High-Tech Help for Facial Pain

When traditional medicine and surgery can't do the job, doctors turn to cyberknife.
Cyberknife Radiosurgery 1

A light breeze on the cheek. A sip of a drink. Smiling at a friend. Simple as they are, these everyday occurrences involving slight facial movement can trigger a severe, debilitating jolt of pain for some people. They have a condition in which a key nerve in the face, the trigeminal nerve, is damaged.

“The pain can be excruciating,” says Alison Grann, M.D., chairman of Radiation Oncology at Saint Barnabas Medical Center. “It may occur a couple of times a day at first. But over time, those jolts of pain can happen much more often.”

People with the condition, called trigeminal neuralgia, describe the pain as a burning, an electric shock or a jolt of lance-like pain. Traditional pain medicines do not usually work. Other types of medicines and surgery can be effective for most, Dr. Grann says.

“However, a small number of people try every conventional option they can find and still don’t get relief,” she says. For these patients there is now an advanced treatment available at Saint Barnabas Medical Center. “We use CyberKnife stereotactic radiosurgery to target the nerve without the need for traditional surgery,” explains Dr. Grann. “And for patients who are not healthy enough for surgery, this may be the only option.”

The CyberKnife system employs a continual image guidance software that allows it to deliver high radiation doses with pinpoint accuracy, while automatically correcting for tumor movement. Because radiation beams are adjusted in real time to the patient’s breathing cycle, damage to surrounding healthy tissue is minimized.

Trigeminal neuralgia affects about five out of 100,000 people a year. Damage to the nerve can result from a blood vessel or tumor pressing on it; a disease such as multiple sclerosis or an injury, surgery or stroke may also be the cause.

The condition most often comes on suddenly and causes shooting pain. It may also cause a more constant dull, aching or burning sensation. Women are more likely to develop it, as are people over age 50.

The trigeminal nerve runs across almost the entire face and is near other important nerves, blood vessels, muscles and structures. So accuracy in treatment is extremely important, Dr. Grann says.

“The planning for radiosurgery is complex,” she says. “For each patient, we meet daily before the day of treatment to review the plan and to make any adjustments.” (See “Super Tool, Super Team,” above.)

With either traditional surgery or radiosurgery, pain relief can be excellent. Pain can recur over time. But for many, relief is long-term.

“For our patients who cannot have surgery or do not want it, radiosurgery does provide a good option,” says the doctor. “CyberKnife treatment is a valuable addition to our technology to help patients regain a higher quality of life.”

Super Tool, Super Team

CyberKnife stereotactic radiosurgery is a technology physicians use to aim high doses of radiation at particular cells or tissues, often malignant ones. (“Stereotactic” refers to locating a very small point inside the body using many different angles, while “radio” in this instance refers to radiation.) It is most commonly used to treat patients with cancer, but specialists at Saint Barnabas Medical Center have put a team in place to take advantage of the system’s advancements to treat other conditions too. (See main article.)

“Treatments using stereotactic radiosurgery are incredibly complicated,” says Alison Grann, M.D., chairman of Radiation Oncology at Saint Barnabas Medical Center. “It uses extremely high doses of radiation aimed at an area of tissue that is very small. But the tissue is surrounded by important nerves, muscles and tissues. That complexity is why patients need a facility like Saint Barnabas Medical Center with staff that specializes in radiosurgery.”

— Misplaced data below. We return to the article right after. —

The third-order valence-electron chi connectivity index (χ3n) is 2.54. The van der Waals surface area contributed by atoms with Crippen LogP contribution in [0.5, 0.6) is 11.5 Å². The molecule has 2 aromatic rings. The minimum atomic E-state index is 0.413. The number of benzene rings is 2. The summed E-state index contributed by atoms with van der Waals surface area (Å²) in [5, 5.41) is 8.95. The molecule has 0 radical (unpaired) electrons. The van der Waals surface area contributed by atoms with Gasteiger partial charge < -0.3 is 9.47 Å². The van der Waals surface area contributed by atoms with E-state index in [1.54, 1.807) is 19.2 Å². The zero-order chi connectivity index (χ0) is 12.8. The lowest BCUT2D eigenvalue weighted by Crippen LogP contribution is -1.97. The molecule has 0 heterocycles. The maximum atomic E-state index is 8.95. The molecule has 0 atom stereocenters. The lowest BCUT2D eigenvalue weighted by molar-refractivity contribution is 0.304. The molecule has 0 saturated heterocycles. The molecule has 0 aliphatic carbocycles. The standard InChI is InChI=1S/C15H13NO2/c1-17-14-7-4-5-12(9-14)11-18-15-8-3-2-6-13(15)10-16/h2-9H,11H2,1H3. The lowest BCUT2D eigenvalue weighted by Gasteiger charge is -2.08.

During the outpatient procedure, physicians use sophisticated software that works with sensors in a patient’s customized facemask, which is made of see-through mesh. Other radiosurgery systems used elsewhere rely on a helmetlike “frame” that is actually screwed to the head. With the CyberKnife, the team combines information from the mesh mask and medical images taken in real time in the operating room to determine the exact size, shape and location of the treatment area.

Using this information, the CyberKnife’s GPS-like computer navigation (like that used in a car or an electronic map) helps doctors focus the beam where they need it. The system also tracks any movement of the patient—from breathing, for example—to avoid healthy tissue.

“We have a unique team here with extensive training in all aspects of care, and we have more than one set of eyes on every step of treatment,” Dr. Grann says.

The radiosurgery team at Saint Barnabas works under the close oversight of the radiation oncologist. Members include three Ph.D. physicists and three dosimetrists, who specialize in calibrating the delicate machinery, determining the best dose of radiation and planning the path that the CyberKnife will take to deliver it. Also important is the contribution of experienced radiation therapists and nurses.

In the days before a treatment, the entire team tests the plan, makes any adjustments based on the radiation oncologist’s review, and re-tests.

“In total, it might take us approximately a week to perfect each patient’s plan,” says Dr. Grann.

Physicians at the medical center have also been using CyberKnife for almost two years for patients with cancers of the prostate, lung, brain and pancreas.

For more information on use of cyberknife to treat facial pain, please call 973.322.5630 or visit rwjbh.org/sbmccyberknife.

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